The Worst Segments That Appeared on Cable News in 2014

Or, the year in Don Lemon.

In 2014, it was hard to escape the overwhelming sense that the world was falling apart. Between Ebola, ISIS, Ferguson, Ukraine, and lost airliners, doom-and-gloom news ruled the year. For cable news, however, bad news is good news—and big business. The good folks at FOX News and CNN solemnly took on the mission to inform a scared, confused public hoping to make sense of it all. Let’s look back on their best moments:
 

Ferguson

CNN anchors Don Lemon and Chris Cuomo were on the ground in Ferguson, Missouri, following the grand jury’s decision not to indict Officer Darren Wilson. Lemon notably reported some crucial details, such as the “obvious” smell of marijuana among protesters:

Moments after that, a canister of tear gas was sent in their direction, presumably by the police. While the network’s coverage up to this point wasn’t exactly smart, it’s worth noting that what followed was pretty remarkable:

Bill O’Reilly and guest Bernie Goldberg, fuming from the FOX studios, were determined not to be outdone. If you can make it through the first ten seconds, watch this piping-hot take develop on Ferguson residents protesting in order to steal “cell phones and liquor”:

ISIS

FOX News was responsible for some truly stellar coverage on the rise of ISIS. Aside from garden-variety fear-mongering, FOX stepped into the ISIS versus ISIL debate with an interesting theory—that Obama was using the term “ISIL” as a sign of respect to the terrorist group:

Megyn Kelly sparred with a representative from the Council on American-Islamic Relations, who argued that it was wrong to conclude all Muslims are extremist because of ISIS. Kelly was not receptive to this idea:

CNN, not content to let FOX have all the wildly irresponsible fun of generalizing an entire religion, had scholar Reza Aslan on to discuss religion and violence. Aslan got a little heated, which Chris Cuomo basically used as evidence that Islam is inherently extreme. This earnest echo chamber begins around 1:15 (right after a spirited investigation of a “sperm bank mix-up”):

Ebola

At the height of the Ebola hysteria, CNN earnestly asked the question: is Ebola the “ISIS of biological agents?” It was a genius convergence of news cycles. Perhaps it was too genius. It took an NYU doctor about a minute to debunk the notion:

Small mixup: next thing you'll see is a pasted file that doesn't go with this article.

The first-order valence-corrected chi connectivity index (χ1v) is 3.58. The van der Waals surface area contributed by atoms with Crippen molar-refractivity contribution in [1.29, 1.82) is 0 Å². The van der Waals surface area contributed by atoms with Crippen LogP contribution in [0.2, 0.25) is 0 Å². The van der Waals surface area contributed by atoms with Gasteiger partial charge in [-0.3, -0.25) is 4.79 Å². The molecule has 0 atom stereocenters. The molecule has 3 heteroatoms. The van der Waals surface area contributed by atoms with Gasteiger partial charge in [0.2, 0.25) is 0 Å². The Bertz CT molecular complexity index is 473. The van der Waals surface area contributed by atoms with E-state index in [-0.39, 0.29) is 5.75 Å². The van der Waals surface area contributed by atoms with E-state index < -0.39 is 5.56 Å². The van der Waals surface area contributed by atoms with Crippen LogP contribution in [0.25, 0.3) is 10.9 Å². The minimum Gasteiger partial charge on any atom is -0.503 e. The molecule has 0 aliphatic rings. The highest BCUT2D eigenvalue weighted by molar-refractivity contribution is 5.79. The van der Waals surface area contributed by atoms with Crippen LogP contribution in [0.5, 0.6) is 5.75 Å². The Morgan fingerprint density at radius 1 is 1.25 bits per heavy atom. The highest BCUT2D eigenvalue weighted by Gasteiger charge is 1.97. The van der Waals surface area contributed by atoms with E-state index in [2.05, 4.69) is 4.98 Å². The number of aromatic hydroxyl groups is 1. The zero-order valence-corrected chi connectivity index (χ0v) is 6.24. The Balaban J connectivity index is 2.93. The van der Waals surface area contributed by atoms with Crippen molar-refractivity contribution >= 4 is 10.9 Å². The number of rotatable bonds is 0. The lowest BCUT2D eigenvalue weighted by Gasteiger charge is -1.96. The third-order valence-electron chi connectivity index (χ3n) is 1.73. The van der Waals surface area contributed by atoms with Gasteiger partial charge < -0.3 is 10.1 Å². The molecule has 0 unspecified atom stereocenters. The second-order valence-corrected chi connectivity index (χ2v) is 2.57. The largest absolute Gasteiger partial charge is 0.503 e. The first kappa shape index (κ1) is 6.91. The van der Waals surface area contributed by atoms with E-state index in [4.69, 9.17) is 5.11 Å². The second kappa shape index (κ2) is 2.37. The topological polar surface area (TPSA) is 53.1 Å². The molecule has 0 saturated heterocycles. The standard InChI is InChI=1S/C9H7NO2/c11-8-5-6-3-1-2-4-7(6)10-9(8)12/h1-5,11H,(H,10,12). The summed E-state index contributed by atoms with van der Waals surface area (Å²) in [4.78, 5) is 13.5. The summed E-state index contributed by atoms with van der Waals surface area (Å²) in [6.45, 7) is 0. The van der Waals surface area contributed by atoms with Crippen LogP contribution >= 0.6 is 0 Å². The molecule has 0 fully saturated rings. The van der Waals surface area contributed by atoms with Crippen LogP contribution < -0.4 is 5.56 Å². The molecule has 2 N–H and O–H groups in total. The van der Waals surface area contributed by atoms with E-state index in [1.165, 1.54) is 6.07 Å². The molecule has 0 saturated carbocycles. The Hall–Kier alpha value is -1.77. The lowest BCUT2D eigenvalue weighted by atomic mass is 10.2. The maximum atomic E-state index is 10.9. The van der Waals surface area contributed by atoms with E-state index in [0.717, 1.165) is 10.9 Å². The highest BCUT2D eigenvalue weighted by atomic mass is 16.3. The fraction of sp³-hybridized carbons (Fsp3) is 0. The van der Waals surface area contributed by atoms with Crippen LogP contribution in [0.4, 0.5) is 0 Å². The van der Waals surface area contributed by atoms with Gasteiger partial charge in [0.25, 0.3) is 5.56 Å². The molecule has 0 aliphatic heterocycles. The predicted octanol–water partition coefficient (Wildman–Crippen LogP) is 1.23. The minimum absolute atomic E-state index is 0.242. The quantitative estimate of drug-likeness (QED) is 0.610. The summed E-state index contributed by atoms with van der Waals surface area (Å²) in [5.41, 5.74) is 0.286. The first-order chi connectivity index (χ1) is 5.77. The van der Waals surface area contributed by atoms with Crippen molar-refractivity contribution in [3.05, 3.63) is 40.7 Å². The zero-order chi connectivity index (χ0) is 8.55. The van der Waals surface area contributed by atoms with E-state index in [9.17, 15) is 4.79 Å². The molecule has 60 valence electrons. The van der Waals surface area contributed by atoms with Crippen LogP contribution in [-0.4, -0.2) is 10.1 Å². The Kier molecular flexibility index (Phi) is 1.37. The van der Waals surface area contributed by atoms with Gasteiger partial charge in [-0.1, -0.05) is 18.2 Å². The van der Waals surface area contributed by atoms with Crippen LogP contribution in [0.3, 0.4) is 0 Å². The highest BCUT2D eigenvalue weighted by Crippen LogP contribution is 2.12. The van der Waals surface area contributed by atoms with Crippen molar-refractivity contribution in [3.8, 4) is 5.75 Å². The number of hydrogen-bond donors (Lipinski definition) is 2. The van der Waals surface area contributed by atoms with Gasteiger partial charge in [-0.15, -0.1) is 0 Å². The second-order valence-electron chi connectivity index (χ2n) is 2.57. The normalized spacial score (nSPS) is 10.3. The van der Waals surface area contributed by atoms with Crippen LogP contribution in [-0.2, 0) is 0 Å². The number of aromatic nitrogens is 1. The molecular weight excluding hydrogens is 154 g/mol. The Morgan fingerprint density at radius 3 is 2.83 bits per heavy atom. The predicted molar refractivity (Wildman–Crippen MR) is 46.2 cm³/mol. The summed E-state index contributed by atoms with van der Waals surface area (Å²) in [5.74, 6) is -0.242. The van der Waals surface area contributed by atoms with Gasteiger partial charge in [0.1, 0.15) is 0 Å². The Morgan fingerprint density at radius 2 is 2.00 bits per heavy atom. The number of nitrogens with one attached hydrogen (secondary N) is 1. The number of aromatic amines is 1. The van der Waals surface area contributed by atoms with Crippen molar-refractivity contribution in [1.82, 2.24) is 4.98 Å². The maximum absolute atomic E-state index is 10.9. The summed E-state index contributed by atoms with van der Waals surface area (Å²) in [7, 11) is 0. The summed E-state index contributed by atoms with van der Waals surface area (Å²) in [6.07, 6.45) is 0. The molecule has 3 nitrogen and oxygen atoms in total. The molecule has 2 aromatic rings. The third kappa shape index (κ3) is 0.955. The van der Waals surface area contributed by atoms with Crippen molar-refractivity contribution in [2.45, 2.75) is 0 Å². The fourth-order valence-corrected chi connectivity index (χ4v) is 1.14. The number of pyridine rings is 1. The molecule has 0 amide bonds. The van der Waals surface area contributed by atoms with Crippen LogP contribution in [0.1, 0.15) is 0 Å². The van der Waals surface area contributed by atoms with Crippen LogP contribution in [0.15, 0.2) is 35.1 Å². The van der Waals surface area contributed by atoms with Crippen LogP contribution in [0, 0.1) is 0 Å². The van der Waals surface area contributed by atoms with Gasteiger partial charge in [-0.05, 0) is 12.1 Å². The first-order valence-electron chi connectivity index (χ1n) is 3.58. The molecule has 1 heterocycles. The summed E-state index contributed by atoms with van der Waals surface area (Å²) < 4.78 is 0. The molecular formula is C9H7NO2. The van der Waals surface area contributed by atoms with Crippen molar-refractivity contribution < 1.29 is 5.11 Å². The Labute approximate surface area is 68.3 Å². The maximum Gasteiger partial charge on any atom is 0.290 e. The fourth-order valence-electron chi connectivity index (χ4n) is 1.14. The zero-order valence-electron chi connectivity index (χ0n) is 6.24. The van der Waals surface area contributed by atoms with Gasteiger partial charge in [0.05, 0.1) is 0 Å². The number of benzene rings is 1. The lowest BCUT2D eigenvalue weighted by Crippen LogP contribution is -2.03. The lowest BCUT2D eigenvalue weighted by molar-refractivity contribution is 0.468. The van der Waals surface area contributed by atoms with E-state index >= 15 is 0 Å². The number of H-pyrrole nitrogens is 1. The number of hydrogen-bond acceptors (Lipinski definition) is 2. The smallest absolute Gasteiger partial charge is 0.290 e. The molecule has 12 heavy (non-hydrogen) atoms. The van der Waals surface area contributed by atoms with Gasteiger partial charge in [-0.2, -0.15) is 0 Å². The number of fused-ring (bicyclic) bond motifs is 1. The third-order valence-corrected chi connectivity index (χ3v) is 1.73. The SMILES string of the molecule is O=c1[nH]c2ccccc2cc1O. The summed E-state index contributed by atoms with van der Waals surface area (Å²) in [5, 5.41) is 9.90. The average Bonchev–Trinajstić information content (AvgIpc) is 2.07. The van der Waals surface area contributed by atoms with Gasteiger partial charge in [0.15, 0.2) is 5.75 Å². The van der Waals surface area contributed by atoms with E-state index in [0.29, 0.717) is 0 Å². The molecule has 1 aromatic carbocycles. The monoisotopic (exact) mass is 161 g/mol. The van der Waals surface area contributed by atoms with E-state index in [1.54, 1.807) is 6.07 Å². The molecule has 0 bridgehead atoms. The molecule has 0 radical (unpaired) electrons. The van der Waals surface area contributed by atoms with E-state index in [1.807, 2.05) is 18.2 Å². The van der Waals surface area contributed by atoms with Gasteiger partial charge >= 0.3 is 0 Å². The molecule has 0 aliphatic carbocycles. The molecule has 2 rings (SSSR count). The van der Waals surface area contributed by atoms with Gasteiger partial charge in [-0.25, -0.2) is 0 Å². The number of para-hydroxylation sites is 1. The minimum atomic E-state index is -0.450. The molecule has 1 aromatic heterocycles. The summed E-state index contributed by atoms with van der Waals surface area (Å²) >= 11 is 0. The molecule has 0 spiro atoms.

For FOX News’ Gretchen Carlson, the conspiracy was deeper, wider, more sinister. In this segment, she called into question the government’s response to Ebola, because… Benghazi/IRS/Obamacare:

Catcalling

While most of the media reacted to a viral catcalling video with concern, FOX stepped in to ask the real question: what was all the fuss about?

Bob Beckel used his influential soapbox for a noble purpose: to catcall the woman in the video, again. At around 3:05:

Malaysia Airlines Flight 370

What exactly happened to MH370 will likely remain a mystery for a very long time. With no clear answer and few concrete details in this tragedy, CNN was left to fill in the blanks. First, Don Lemon—with the helpful aid of some props—took us through some likely possibilities:

Then, as answers appeared harder to come by, Lemon and some CNN guests wondered if something else happened to the plane—something spooky. Just try not to get the chills here:

Even deeper into the crisis, the network—worn down by hundreds of hours of MH370 coverage—appeared to just totally lose it. Under the guise of a “your questions answered” segment, Lemon asks: would it be all that crazy to think the plane got swallowed by a black hole?

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Thank you!

We didn't know what to expect when we told you we needed to raise $400,000 before our fiscal year closed on June 30, and we're thrilled to report that our incredible community of readers contributed some $415,000 to help us keep charging as hard as we can during this crazy year.

You just sent an incredible message: that quality journalism doesn't have to answer to advertisers, billionaires, or hedge funds; that newsrooms can eke out an existence thanks primarily to the generosity of its readers. That's so powerful. Especially during what's been called a "media extinction event" when those looking to make a profit from the news pull back, the Mother Jones community steps in.

The months and years ahead won't be easy. Far from it. But there's no one we'd rather face the big challenges with than you, our committed and passionate readers, and our team of fearless reporters who show up every day.

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